01 June 2006


In an attempt to play catch-up, here's the first in an occasional series of capsule reviews of new stuff I've been listening to. When I wrote for Splendid, we called 'em At-A-Glance reviews. In other words, these are albums I don't feel like writing more than 200 words about. Although I've been bitching about not yet having heard anything that's blown me away this year, I have to admit that's not entirely true. Look for longer reviews in the coming weeks on stuff I love. For now, stuff I merely like.


I’m at that tricky place with this venerable (if obscure) legend that I was with Pizzicato Five six years ago (right before they broke up): I have so many of his albums; do I really need any more? Ostensibly the final act in a trilogy, his ninth album overall is a little weaker than the last two. Given that one (HERE COME THE MIRACLES) was his masterpiece and the other (STATIC TRANSMISSION) wasn’t that far off, I’m not sure whether I should be more understanding or disappointed. Or perplexed, as it’s packed with lots of good stuff: the ultra-catchy and concise “Bruises”, the snide, hand-clappy garage rock of “All the Squares Go Home” and “No Tomorrow”, a two-part epic that works because it feels both ambitious and somehow tossed-off, a paradox always key to Wynn’s charm. While the rest isn’t necessarily a mere toss-off, most of it you can live without—at least as long as those two previous albums remain in print.

CAT POWER: The Greatest

Mid-level hype and repeated spins of the title track on WERS finally convinced me to check out this formerly shambling artiste, of whom I’ve long been apprehensive. Pop aesthete that I am, I’ve never understood the concept of sounding like you’re psychologically falling apart on record. Maybe Chan Marshall’s tired of that, too—enough to pull herself together and make this relatively normal tribute to DUSTY IN MEMPHIS. Sure, she certainly doesn’t have Springfield’s chops, making this less a tribute and more a diversion. Simple and soulful, it’s safe enough for Starbucks and commercial radio and a far subtler, palatable Alanis alternative to boot. With Tracy Thorn apparently retired and Beth Orton still unable to recapture that spark of her earlier records, it fills a female pop-jazz niche—she’s become a distaff, slightly less depressive Nick Drake, fodder for a pleasant, subdued Sunday morning soundtrack.

CALEXICO: Garden Ruin

Eschewing their distinctive mariachi horn and instrumental-heavy palette of yore, this initially straightforward rock effort nonetheless has Big Transitional Album seeping from its pores, which means it’s not all that straightforward or, for that matter, successful. The first time I heard opener “Cruel” on the radio, I couldn’t identify the band until more than halfway through the song, which was unthinkable with their previous work. The horns eventually kick in on “Cruel”, but now they’re an enhancement rather than a base, wrapped up in pianos, guitars, vocal harmonies and an especially strong melody. The song is one of the album’s two Great Leap Forwards; the other is the closer, “All Systems Red”, which plausibly builds from quiet, acoustic balladry to blazing, apocalyptic fury over six gripping minutes. Between those two bookends lie a few miniaturist gems like “Lucky Dime”, bringing late-Beatles into their ever-expanding repertoire, and “Bisbee Blue”, the least challenging song they’ve ever written, and one of the most affecting. But the remainder doesn’t gel yet like the far more polyglot FEAST OF WIRE did. I hope the next one will take such encouraging advances and spin them into something more solid.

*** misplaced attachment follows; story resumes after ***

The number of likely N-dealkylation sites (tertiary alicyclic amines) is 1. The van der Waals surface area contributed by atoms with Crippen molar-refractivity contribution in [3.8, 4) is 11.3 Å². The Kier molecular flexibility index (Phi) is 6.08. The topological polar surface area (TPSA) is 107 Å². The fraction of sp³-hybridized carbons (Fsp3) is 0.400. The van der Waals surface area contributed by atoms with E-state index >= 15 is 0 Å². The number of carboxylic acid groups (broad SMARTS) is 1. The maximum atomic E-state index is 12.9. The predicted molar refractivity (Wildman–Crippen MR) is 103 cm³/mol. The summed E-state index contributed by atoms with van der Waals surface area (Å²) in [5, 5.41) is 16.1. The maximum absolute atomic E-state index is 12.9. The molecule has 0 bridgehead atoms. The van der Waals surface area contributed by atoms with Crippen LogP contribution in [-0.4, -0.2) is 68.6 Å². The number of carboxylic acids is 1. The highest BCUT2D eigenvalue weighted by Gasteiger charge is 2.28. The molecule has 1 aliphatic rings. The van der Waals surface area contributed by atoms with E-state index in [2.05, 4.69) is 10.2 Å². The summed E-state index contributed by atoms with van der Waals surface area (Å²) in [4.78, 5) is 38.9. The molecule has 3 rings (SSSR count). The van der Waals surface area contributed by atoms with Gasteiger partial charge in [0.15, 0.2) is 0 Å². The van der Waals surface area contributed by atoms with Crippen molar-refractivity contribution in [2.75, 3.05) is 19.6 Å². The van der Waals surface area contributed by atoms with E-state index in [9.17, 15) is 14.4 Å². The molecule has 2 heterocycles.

SPARKS: Hello Young Lovers

Briefly famous in England three decades ago and never so here in their home country, Ron and Russell Mael enjoyed a bit of an unlikely late-career renaissance with their last one, the wondrously titled LIL’ BEETHOVEN, which was opera-flavored rock as opposed to a rock opera. Although spotty, when it clicked (as on the ingenuous “Suburban Homeboy”), it really connected, despite its overly quirky self. Nothing here clicks so quickly, but maybe that’s the point. This contains more opera rock (with a stronger emphasis on the second word), but it’s less a sequel than an expansion. “Dick Around” mercifully, thrillingly takes all the pomp out of “Bohemian Rhapsody”, “Perfume” efficiently obliterates fragrance-as-social-status, “(Baby, Baby) Can I Invade Your Country” dissects imperialism and has the balls to liberally borrow from Francis Scott Key, and in “Rock, Rock, Rock”, the Maels even deflate their quirky selves. Following the warped gospel call-and-response novelty “Here Kitty”, the record goes off its rails a bit (and how could it not after that?), careening into dementia and self-indulgence of a kind that makes “Dick Around” seem restrained. Until then, the clever smartasses remain in control, and on occasion follow their own advice about “Metaphors”: “Use them wisely, use them well / and you will never know the hell / of loneliness.”

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